The National Institute for Health and Care Excellence (Nice) has stated that edoxaban, known by the lixiana trade name, should be considered as a primary option for preventing stroke in adults.
The drug has been approved for use and it should be suggested to individuals with one or more risk factors, such as diabetes, hypertension, prior strokes, congestive heart failure, or anyone aged over 75. This also comes just a month after Nice began recommending edoxaban for those with suspected deep vein thrombosis.
Edoxaban particularly targets non-valvular atrial fibrillation, which affects over a million people in England every year. It causes an abnormally fast and irregular heart rate, causing blood to thicken and pool in the heart chambers - this causes a clot risk and potential strokes later down the line. While it is confirmed that 835,000 people are affected by it in England, there may still be another 250,000 who are undiagnosed.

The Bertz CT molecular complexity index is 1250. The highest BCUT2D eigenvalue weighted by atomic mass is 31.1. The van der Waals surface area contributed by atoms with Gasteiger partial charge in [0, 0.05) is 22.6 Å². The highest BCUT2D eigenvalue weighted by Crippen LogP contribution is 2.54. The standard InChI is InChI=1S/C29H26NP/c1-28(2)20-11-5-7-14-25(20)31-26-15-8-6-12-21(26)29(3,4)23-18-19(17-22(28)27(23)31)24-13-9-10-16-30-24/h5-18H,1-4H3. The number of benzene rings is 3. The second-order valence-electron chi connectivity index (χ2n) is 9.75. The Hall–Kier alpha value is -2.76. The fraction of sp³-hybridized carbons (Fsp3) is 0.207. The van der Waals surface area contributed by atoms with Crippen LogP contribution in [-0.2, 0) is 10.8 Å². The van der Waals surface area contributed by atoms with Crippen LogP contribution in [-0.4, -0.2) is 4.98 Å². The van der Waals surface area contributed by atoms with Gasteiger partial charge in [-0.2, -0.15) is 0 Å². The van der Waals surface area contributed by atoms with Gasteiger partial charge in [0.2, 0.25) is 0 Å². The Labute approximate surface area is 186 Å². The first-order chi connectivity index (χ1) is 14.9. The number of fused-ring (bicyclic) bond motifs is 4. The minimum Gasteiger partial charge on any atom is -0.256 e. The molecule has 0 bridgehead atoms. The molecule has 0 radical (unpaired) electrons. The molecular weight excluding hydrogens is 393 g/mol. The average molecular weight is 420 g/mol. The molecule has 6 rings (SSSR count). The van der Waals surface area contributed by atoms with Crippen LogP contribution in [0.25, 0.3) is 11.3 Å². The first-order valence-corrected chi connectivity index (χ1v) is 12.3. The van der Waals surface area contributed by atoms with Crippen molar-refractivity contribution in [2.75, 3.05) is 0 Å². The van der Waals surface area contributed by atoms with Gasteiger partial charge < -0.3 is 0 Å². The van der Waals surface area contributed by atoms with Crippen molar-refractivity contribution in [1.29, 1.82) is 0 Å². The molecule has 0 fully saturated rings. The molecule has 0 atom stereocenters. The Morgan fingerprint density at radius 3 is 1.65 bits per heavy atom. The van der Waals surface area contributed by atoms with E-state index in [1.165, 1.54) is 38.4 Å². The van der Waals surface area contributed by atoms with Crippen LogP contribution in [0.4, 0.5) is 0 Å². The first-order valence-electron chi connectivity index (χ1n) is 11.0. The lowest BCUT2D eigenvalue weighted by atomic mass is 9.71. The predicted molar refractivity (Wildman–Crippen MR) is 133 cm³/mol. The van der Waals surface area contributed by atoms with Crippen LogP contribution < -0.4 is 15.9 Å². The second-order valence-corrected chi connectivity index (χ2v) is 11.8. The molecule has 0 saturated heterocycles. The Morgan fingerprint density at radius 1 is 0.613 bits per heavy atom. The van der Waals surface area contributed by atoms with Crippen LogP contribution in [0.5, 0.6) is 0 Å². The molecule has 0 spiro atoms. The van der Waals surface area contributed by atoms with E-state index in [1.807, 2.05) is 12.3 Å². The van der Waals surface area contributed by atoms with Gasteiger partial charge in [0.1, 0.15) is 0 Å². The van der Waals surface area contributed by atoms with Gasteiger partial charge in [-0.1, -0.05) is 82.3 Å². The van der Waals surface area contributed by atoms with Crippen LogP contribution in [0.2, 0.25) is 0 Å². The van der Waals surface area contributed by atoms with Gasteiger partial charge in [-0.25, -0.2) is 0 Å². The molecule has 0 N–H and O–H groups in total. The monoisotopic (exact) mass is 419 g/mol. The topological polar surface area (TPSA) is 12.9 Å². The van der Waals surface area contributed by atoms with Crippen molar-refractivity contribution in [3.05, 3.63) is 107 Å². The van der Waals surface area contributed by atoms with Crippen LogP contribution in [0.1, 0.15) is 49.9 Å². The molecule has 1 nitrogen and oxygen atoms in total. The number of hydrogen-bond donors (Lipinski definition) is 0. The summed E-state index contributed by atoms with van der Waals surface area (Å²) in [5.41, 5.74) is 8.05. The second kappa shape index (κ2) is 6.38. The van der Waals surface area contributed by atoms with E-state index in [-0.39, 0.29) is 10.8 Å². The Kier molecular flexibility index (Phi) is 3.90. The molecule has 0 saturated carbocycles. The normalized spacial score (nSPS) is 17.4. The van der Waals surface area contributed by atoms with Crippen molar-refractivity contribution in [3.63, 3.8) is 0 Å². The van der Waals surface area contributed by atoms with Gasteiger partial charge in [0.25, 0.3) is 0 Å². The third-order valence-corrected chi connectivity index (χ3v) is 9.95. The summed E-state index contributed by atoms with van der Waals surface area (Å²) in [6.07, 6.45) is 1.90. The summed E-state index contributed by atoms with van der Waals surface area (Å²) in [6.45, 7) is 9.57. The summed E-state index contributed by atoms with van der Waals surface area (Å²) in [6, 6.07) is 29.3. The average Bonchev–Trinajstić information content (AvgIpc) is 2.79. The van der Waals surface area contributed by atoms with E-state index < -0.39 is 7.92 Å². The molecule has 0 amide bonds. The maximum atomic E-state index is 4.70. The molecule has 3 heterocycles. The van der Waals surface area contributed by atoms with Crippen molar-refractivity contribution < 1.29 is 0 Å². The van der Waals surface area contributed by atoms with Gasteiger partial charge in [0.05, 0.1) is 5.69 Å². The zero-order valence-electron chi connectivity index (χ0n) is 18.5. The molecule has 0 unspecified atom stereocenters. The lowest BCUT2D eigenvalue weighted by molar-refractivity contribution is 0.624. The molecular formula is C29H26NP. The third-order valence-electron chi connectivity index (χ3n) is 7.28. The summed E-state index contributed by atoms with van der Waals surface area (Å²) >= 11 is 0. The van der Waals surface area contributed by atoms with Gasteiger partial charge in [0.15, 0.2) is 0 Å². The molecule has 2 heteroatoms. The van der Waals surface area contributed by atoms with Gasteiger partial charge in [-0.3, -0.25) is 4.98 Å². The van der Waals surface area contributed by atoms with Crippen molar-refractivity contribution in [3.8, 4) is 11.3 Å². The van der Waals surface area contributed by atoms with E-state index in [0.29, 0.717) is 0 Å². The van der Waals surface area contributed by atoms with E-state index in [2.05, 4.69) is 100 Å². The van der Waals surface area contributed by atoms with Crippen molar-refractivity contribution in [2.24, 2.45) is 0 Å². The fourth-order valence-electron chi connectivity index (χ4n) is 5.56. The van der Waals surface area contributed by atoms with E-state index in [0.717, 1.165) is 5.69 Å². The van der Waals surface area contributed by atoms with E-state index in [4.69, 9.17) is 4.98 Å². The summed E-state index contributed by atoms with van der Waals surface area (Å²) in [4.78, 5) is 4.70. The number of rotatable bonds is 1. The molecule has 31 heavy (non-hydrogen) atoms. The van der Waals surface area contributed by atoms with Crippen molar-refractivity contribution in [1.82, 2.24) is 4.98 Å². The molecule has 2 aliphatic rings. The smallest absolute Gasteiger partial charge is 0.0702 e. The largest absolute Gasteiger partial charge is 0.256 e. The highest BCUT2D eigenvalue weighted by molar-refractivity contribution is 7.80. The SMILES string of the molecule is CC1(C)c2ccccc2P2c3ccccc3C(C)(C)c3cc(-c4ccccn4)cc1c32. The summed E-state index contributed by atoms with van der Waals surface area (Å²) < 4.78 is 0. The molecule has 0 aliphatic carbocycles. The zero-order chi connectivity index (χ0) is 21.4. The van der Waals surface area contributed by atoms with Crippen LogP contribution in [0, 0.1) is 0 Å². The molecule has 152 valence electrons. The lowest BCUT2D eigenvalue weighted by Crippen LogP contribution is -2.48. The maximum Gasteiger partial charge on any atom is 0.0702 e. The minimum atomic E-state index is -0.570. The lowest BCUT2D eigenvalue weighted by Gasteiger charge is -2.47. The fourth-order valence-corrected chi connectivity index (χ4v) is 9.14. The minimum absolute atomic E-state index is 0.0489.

The main oral anticoagulant currently used, warfarin, has been used widely for the past 50 years, but it is believed to be less cost-effective than edoxaban and requires more frequent monitoring because it carries an increased risk of bleeding. Edoxaban is able to now give medical professionals the ability to better tailor medicine to specific patients.
Martin Cowie, professor of cardiology at Imperial College London, said: “A few years ago, all we had to prevent strokes in AF patients was warfarin, which imposes many lifestyle restrictions on patients and needs monitoring with a blood test system known as INR. Now we are spoilt for choice with modern blood-thinning drugs that do not need INR monitoring and are easy for patients to live with.”
This comes after recent research at Tufts University in Boston, which concluded that walking briskly at two miles per hour could help to halve the risk of heart failure.
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